It’s that time of the year again. The days are getting shorter, the trees have shed off their last leaves, and the city is preparing itself for the Christmas festivities. It can only mean one thing: the yearly climate conference is around the corner! This summit, known as Conference of the Parties or COP, in short, is ready for its 24th edition. This year’s host is the (former) coal king of coal-addicted Poland: Katowice.
I know, I know. You might start getting tired of the relentless flow of reports and conferences that tell us we really really should keep global warming under two degrees Celsius. But you better pay attention: COP24 is the most important summit since COP21 in Paris. Where the historical Paris Agreement was reached, remember? In many ways, the discussions in Katowice will make or break the momentum that was created in the French capital three years ago.
Negotiators have two main dishes on the menu. On the one hand, they’ll have to finalise the discussions on the Rulebook — I write it with a capital letter to make clear it is a truly important document — that were started at last year’s COP in Bonn. The Rulebook describes the procedures on how the national pledges (a.k.a. Nationally Determined Contributions or NDCs) of UN members states need to be formulated, tracked, and potentially penalised if not executed. With other words, the Rulebook is determining how the Paris Agreement is effectively going to be implemented.
Currently, it is a collection of tens if not hundreds of pages. During the last 12 months, negotiators have met several times to chunk the Rulebook down to a workable document. But insiders reckon that there is still a long way to go to land a concise and clear set of rules, given the little official negotiation time remaining during the two-week conference in Poland.
One year of discussing is a long time, you may think. But given its importance, it is no wonder all member states want to shape the Rulebook according to their own wishes. Visions mainly differ on how open or closed the rules should be. Is everything put down word by word, or will there be room for interpretation and manoeuvring later on?
The second focus area in Katowice is the revision of countries’ proposed climate policies. The Paris Agreement foresees that every five years, stock is taken of national progress and the option is given to step up the NDCs. This process is called the facilitative dialogue and it allows to take into account new scientific insights and technological progress. This dialogue will be started up in Poland with the aim that countries will come forward with more ambitious targets. Which we need very much. Current projections estimate that the NDCs presented in Paris are far from enough to limit global warming to 2 degrees Celcius, let alone 1.5.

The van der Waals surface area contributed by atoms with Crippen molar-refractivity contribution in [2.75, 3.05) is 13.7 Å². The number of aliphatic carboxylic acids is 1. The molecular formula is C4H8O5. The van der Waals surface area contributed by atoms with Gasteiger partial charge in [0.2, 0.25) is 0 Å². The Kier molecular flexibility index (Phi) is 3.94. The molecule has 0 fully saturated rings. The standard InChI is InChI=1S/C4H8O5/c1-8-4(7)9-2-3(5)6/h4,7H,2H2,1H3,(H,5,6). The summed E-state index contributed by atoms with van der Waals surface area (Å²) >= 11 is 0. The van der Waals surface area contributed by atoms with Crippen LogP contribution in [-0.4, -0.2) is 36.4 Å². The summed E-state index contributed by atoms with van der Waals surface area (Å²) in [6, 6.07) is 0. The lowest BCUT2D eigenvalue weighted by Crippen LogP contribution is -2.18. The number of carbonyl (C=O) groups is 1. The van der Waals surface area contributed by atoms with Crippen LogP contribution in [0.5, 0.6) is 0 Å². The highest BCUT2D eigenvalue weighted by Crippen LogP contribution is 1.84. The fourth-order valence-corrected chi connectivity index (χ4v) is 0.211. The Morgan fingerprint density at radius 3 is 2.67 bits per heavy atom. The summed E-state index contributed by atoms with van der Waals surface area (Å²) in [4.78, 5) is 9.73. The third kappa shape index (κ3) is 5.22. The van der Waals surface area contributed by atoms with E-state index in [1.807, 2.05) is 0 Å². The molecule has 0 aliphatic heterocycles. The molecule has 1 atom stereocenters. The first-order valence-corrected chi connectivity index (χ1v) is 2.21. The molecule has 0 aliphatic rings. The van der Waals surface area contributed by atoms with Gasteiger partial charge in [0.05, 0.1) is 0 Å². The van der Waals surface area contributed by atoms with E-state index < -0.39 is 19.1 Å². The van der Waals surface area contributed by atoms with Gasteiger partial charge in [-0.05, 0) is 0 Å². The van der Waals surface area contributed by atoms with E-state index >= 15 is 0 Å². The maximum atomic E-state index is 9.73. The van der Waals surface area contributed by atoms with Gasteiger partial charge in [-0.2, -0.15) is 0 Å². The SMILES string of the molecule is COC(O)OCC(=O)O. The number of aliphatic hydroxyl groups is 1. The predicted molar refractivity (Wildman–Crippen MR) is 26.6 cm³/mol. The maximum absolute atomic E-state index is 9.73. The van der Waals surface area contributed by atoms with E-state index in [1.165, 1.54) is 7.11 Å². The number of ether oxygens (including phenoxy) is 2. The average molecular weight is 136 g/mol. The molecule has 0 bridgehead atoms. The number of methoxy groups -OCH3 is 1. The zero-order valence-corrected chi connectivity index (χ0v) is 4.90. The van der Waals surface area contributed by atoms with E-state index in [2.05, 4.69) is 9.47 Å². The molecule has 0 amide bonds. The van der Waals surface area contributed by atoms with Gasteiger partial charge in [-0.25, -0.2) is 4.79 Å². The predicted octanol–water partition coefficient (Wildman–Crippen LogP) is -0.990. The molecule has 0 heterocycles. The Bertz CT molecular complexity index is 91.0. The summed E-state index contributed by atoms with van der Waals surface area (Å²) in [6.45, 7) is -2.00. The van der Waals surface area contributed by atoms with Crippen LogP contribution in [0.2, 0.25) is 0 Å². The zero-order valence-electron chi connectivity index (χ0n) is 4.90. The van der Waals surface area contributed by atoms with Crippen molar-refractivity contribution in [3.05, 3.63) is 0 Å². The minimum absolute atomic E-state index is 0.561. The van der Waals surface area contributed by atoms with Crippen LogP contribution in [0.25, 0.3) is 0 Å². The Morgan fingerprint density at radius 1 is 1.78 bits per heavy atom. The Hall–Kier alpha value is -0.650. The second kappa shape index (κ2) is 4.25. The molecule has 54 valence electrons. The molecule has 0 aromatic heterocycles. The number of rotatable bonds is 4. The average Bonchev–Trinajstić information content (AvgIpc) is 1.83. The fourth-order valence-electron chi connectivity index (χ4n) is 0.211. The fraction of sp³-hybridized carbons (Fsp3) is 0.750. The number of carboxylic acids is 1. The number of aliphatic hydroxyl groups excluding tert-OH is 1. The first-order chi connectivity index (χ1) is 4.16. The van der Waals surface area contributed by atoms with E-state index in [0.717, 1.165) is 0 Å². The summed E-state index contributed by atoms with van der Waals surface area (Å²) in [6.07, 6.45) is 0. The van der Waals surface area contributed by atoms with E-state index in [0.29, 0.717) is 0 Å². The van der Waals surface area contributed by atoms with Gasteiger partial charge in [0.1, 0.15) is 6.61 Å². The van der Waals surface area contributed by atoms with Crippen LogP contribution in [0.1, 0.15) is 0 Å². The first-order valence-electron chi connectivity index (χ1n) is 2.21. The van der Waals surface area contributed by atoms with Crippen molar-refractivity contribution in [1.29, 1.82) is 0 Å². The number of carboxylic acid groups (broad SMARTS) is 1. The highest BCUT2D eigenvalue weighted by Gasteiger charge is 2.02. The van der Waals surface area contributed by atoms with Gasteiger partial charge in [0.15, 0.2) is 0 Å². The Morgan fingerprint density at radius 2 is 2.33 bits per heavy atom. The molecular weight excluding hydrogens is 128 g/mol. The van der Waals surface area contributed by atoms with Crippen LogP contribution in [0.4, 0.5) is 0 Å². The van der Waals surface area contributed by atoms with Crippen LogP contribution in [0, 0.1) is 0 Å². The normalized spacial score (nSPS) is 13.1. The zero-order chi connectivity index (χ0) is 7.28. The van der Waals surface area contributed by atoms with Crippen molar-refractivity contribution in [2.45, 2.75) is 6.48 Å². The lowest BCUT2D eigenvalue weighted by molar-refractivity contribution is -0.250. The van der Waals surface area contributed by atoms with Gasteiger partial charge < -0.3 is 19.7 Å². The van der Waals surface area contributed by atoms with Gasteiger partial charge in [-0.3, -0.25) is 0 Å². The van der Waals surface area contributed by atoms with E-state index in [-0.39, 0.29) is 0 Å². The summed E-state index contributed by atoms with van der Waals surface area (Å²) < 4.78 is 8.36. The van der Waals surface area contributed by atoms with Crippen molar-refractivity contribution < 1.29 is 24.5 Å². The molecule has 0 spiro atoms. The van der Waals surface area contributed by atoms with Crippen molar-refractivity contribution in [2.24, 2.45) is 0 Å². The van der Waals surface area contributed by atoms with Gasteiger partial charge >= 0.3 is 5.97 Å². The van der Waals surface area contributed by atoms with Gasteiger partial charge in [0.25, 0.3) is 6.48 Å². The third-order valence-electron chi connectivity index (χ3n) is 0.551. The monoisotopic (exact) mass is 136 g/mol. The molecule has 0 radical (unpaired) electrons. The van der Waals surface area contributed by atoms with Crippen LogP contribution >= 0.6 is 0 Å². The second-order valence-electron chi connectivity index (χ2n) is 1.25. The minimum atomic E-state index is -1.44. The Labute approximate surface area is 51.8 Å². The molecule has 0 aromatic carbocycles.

Ideally, in two weeks from now, negotiators will be returning home with an effective Rulebook, full of ambition to discuss new mitigation targets with their domestic governments. But things seldom are ideal at COPs. The last Polish COP, COP19 in Warsaw, is often seen as a disaster (although, in fact, the idea for voluntary NDCs was born there so it was at least not entirely useless). It is more realistic to expect that the old divisions between emerging and developed economies will be slowing down the talks and that a “Rulebook v 1.0” will be agreed on. A version that will be just enough to make things work, but which pushes the difficult topics down the line. Let’s hope I’m too pessimistic.
As every host, Katowice will spice COP24 to its own taste. The city is located in the heart of Silesia, a region dotted with coal mines. And although the city has partially moved on to a service-based economy, the coal and steel industry (and their workers’ unions) are still very present. Large communities could be hit hard if the Polish government does not work out a fair and dignified transition trajectory for coal miners.
The topic of a fair transition of regions and industrial sectors is therefore high on the agenda for the President of COP24. Although Poland has shown itself as a neutral host during previous COPs taking place on its territory, one can be sure they will not forego the chance to promote ‘clean coal’ (whatever that is supposed to be), Carbon Capture and Storage technology (which is immature and uneconomical at the moment), and forests (of which Poland has many) as their favourite carbon cutting tools.
Let’s face it, COP24 is going to be a pretty technical summit and therefore potentially a tad boring for outsiders. But make no mistake, the outcomes will make or break the success of the Paris Agreement. Let’s hope that the recent UNEP and IPCC reports, combined with this year’s sneak peek into a world with extreme weather, will urge negotiators to get things done quickly and effectively. Fingers crossed that the Polish presidency of the talks is not just going to be neutral, but ambitious. We talk again in two weeks!